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Roman roads – the mobility revolution

Acting as traffic arteries for an enormous empire, the Roman roads served to ensure the cohesion and governability of the far-reaching dominion. Built primarily for military and administrative purposes, the “viae publicae” linked military installations, towns and larger settlements. However, the increasing volume of trade soon led to a hive of activity along the roads. It was a colourful scene that included marching military units, convoys of busy traders transporting their wares to the markets on ox and mule-drawn carts, well-to-do citizens travelling in comfortable coaches or sedans and government officials in light, single-axle carriages. Amongst them all were hordes of pedestrians on their way to wherever they had to go.

Along the Roman roads: way stations, settlements and customs posts

There was a buzz of activity on not only the Roman roads themselves but also in the areas off to the left and right: way stations occasionally furnished with baths were only natural for Roman travellers. Stables where fresh horses or other draught animals were kept ready were also needed by the majority of the travellers. Toll houses and control stations were to be found at regular intervals and there was even a signposting system. Roadside milestones informed people of the distances to the next major town. Over the course of time, civil settlements also sprung up at crossroads and river crossings.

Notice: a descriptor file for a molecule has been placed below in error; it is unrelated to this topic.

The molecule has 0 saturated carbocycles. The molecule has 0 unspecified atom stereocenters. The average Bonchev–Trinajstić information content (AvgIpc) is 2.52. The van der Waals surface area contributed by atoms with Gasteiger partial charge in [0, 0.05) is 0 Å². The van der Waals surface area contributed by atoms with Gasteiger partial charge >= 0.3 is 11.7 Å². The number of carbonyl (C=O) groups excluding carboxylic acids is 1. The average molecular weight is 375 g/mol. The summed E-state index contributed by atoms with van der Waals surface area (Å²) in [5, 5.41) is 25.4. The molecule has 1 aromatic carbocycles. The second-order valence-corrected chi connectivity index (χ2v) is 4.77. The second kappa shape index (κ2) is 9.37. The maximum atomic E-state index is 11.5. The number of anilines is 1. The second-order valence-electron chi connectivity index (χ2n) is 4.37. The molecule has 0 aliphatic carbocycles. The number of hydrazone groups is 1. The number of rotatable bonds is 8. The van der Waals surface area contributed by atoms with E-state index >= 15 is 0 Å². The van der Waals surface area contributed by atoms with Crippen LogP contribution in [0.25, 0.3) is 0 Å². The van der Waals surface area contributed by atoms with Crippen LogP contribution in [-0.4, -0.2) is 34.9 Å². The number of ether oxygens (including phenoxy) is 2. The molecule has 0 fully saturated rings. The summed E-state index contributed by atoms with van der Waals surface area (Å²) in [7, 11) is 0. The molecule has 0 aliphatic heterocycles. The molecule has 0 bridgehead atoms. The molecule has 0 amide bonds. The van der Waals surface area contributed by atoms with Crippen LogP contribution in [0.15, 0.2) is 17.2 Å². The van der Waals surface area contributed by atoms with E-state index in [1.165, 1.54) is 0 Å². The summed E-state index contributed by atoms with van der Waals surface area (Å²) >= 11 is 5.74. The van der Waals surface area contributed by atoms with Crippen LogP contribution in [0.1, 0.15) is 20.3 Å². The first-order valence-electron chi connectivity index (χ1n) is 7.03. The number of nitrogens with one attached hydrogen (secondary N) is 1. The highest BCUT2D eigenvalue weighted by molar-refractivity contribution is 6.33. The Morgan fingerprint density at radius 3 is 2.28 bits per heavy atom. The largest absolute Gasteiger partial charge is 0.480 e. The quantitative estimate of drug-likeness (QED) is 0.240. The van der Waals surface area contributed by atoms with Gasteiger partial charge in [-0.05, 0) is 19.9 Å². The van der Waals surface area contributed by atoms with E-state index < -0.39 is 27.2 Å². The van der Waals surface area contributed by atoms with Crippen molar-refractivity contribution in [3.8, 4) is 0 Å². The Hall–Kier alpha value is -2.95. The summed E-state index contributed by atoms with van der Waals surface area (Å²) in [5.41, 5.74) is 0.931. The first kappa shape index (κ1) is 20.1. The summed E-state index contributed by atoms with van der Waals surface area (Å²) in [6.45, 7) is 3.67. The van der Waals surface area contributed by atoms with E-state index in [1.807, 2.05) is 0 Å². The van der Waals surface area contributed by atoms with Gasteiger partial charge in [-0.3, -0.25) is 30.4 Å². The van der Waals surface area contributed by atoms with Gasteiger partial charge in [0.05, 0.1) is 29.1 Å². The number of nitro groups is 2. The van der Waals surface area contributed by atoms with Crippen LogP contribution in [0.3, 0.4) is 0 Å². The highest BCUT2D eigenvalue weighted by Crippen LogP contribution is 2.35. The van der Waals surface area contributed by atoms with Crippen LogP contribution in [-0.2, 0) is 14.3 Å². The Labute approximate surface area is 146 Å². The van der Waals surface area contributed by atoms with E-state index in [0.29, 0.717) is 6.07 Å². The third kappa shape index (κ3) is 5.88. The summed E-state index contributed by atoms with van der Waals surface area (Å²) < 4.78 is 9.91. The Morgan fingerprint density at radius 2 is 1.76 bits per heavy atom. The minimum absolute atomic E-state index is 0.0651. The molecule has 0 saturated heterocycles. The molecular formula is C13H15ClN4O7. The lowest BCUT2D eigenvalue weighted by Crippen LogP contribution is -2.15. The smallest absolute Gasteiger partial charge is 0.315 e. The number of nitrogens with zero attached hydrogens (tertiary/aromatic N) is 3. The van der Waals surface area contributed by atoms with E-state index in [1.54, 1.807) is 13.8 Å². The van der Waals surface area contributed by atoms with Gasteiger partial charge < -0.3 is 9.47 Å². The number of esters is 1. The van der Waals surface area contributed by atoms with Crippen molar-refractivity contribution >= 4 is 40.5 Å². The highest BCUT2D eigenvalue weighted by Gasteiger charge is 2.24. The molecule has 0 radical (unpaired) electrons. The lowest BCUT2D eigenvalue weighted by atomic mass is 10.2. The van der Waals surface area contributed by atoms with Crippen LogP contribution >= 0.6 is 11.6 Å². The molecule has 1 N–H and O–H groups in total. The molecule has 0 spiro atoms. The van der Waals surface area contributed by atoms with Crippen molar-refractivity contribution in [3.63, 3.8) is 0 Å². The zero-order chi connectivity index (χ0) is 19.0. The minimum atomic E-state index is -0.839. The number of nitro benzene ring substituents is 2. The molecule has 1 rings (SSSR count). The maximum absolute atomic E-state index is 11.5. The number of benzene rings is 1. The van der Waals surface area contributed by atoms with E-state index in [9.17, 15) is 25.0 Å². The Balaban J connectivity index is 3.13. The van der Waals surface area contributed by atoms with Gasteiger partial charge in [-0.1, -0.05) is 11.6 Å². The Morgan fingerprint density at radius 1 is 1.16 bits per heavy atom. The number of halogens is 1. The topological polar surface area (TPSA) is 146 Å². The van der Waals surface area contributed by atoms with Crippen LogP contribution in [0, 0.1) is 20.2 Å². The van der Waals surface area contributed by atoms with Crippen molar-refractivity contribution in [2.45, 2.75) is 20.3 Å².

Roman road construction: masterful planning and engineering

Superior engineering skills coupled with Roman organisational aptitude: Their straightness, impressive bridges and tunnels and efficient road maintenance led to the highways sparking a revolution in mobility. The Romans planned their roads to be as straight as possible. By building bridges and tunnels, they were even able to keep to their principles in hilly and mountainous terrains. Only formidable gradients were overcome by the building of elaborate serpentines. A typical road often consisted of a hard core made of vertically arranged rubble upon which an up to 20 cm sand and gravel mixture was laid. It was finished off with a 5 cm surface dressing. 

Flourishing trade thanks to the Roman road:

Wine from Italy, oil from Spain or luxury goods like amber, gold and ivory – trading on the highways flourished. The roads also opened up remote areas for traders for whom waterways also played a vital role as a large portion of the mass goods and heavy loads were transported on water